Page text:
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Janssen has paused the distribution of their Covid-19 vaccine in Europe. The decision comes after the US Food and Drug Administration (FDA), the body that authorizes the distribution of drugs in the United States, called an immediate halt to the administration of this vaccine after cases of thrombosis. Janssen is the Dutch company which developed the vaccine, a subsidiary of the US firm Johnson & Johnson

Janssen's decision reached the media headlines in the early hours of this Tuesday afternoon. The information available indicates that the company has taken the step to study the six cases of thrombosis registered in the United States in people vaccinated with its product.

The news came on the day that the Dutch-US vaccine was due to arrive in Spain. As announced yesterday by the Spanish health minister, Carolina Darias, these first doses were to arrive in the early hours of today and are intended for people in the 70-79 age group. The Spanish government expects 5.5 million doses to arrive between now and June.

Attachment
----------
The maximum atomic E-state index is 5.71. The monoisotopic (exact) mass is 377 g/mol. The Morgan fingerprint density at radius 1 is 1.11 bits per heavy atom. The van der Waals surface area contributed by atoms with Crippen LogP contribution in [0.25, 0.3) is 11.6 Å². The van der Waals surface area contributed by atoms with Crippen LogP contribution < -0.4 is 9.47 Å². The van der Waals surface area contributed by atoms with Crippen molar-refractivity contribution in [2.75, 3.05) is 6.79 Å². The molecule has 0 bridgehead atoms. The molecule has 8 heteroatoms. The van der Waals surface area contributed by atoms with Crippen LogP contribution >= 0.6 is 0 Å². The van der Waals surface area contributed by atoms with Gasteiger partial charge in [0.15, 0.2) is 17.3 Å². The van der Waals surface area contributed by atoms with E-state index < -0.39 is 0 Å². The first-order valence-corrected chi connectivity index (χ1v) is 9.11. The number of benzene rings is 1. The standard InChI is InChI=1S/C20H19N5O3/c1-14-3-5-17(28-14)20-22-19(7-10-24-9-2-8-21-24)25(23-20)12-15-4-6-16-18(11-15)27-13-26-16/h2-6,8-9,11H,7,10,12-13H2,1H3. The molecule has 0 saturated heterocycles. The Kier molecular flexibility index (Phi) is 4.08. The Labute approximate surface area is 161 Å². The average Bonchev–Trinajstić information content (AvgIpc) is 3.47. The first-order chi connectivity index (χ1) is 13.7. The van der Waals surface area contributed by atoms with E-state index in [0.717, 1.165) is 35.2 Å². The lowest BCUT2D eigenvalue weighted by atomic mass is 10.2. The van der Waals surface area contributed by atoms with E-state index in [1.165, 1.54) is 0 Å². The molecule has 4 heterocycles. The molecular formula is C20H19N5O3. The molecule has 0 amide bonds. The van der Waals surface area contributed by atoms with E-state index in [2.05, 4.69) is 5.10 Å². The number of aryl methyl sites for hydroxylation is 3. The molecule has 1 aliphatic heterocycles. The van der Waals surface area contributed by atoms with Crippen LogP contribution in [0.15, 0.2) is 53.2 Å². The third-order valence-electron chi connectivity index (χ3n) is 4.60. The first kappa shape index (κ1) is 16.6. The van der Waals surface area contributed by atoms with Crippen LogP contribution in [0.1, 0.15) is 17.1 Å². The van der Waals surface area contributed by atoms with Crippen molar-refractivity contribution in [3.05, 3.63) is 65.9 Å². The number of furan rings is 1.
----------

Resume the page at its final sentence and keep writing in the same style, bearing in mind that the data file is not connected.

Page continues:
In Catalonia, the arrival of the vaccine was expected tomorrow. Specifically, the Catalan government's health department had confirmed the arrival of 24,000 doses of Janssen.

Janssen's US suspension due to thrombosis

The US called a halt to vaccination with the Janssen/J&J medicine after six cases of thrombosis in people injected with the vaccine. According to The New York Times and El Independiente, all cases have occurred in women between the ages of 18 and 48. One has died and another is in critical condition.

The European Medicines Agency (EMA) stressed today that it is still "investigating" cases of thromboembolism detected in the United States after vaccination with Janssen. In this regard, it also warned that "it is currently unclear whether there is a causal connection" between the vaccine and these conditions.

An EMA spokesperson, in statements to the EFE agency, assured that the EMA safety committee has initiated "a review of safety indications" in relation to these cases. But the investigation is ongoing and "will decide whether regulatory action may be needed" when it reaches scientific conclusions.

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